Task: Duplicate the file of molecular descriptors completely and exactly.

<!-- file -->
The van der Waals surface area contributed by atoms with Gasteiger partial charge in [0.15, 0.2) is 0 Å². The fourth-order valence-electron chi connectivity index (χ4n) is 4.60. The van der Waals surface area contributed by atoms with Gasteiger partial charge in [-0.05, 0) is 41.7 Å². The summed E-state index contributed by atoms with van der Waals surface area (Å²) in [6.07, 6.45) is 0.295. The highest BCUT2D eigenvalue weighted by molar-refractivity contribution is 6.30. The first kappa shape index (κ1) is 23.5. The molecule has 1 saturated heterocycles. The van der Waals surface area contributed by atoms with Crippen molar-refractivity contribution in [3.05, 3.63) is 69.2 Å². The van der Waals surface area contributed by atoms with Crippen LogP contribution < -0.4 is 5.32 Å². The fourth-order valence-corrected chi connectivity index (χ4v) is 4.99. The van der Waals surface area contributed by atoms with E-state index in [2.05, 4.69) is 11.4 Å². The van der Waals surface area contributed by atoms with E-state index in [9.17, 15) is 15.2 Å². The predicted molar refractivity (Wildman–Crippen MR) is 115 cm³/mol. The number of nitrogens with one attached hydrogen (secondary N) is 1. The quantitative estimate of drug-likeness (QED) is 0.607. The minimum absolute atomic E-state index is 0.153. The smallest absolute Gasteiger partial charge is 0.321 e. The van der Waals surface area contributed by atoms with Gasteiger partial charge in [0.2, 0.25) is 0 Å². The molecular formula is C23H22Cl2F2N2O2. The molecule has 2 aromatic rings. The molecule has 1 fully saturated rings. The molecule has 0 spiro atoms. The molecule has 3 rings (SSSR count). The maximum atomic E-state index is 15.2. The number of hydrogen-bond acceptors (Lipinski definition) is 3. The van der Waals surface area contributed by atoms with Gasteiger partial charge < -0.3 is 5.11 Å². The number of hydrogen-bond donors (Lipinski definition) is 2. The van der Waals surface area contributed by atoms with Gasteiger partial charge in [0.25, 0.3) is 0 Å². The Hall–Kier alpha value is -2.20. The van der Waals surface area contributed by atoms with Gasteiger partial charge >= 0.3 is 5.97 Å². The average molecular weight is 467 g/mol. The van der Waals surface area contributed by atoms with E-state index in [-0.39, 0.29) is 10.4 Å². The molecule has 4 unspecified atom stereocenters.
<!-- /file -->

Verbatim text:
The van der Waals surface area contributed by atoms with Gasteiger partial charge in [0.15, 0.2) is 0 Å². The fourth-order valence-electron chi connectivity index (χ4n) is 4.60. The van der Waals surface area contributed by atoms with Gasteiger partial charge in [-0.05, 0) is 41.7 Å². The summed E-state index contributed by atoms with van der Waals surface area (Å²) in [6.07, 6.45) is 0.295. The highest BCUT2D eigenvalue weighted by molar-refractivity contribution is 6.30. The first kappa shape index (κ1) is 23.5. The molecule has 1 saturated heterocycles. The van der Waals surface area contributed by atoms with Crippen molar-refractivity contribution in [3.05, 3.63) is 69.2 Å². The van der Waals surface area contributed by atoms with Crippen LogP contribution < -0.4 is 5.32 Å². The fourth-order valence-corrected chi connectivity index (χ4v) is 4.99. The van der Waals surface area contributed by atoms with E-state index in [2.05, 4.69) is 11.4 Å². The van der Waals surface area contributed by atoms with E-state index in [9.17, 15) is 15.2 Å². The predicted molar refractivity (Wildman–Crippen MR) is 115 cm³/mol. The number of nitrogens with one attached hydrogen (secondary N) is 1. The quantitative estimate of drug-likeness (QED) is 0.607. The minimum absolute atomic E-state index is 0.153. The smallest absolute Gasteiger partial charge is 0.321 e. The van der Waals surface area contributed by atoms with Gasteiger partial charge in [0.2, 0.25) is 0 Å². The molecular formula is C23H22Cl2F2N2O2. The molecule has 2 aromatic rings. The molecule has 1 fully saturated rings. The molecule has 0 spiro atoms. The molecule has 3 rings (SSSR count). The maximum atomic E-state index is 15.2. The number of hydrogen-bond acceptors (Lipinski definition) is 3. The van der Waals surface area contributed by atoms with Gasteiger partial charge < -0.3 is 5.11 Å². The number of hydrogen-bond donors (Lipinski definition) is 2. The van der Waals surface area contributed by atoms with Gasteiger partial charge in [0.25, 0.3) is 0 Å². The Hall–Kier alpha value is -2.20. The van der Waals surface area contributed by atoms with Gasteiger partial charge >= 0.3 is 5.97 Å². The average molecular weight is 467 g/mol. The van der Waals surface area contributed by atoms with E-state index in [-0.39, 0.29) is 10.4 Å². The molecule has 4 unspecified atom stereocenters.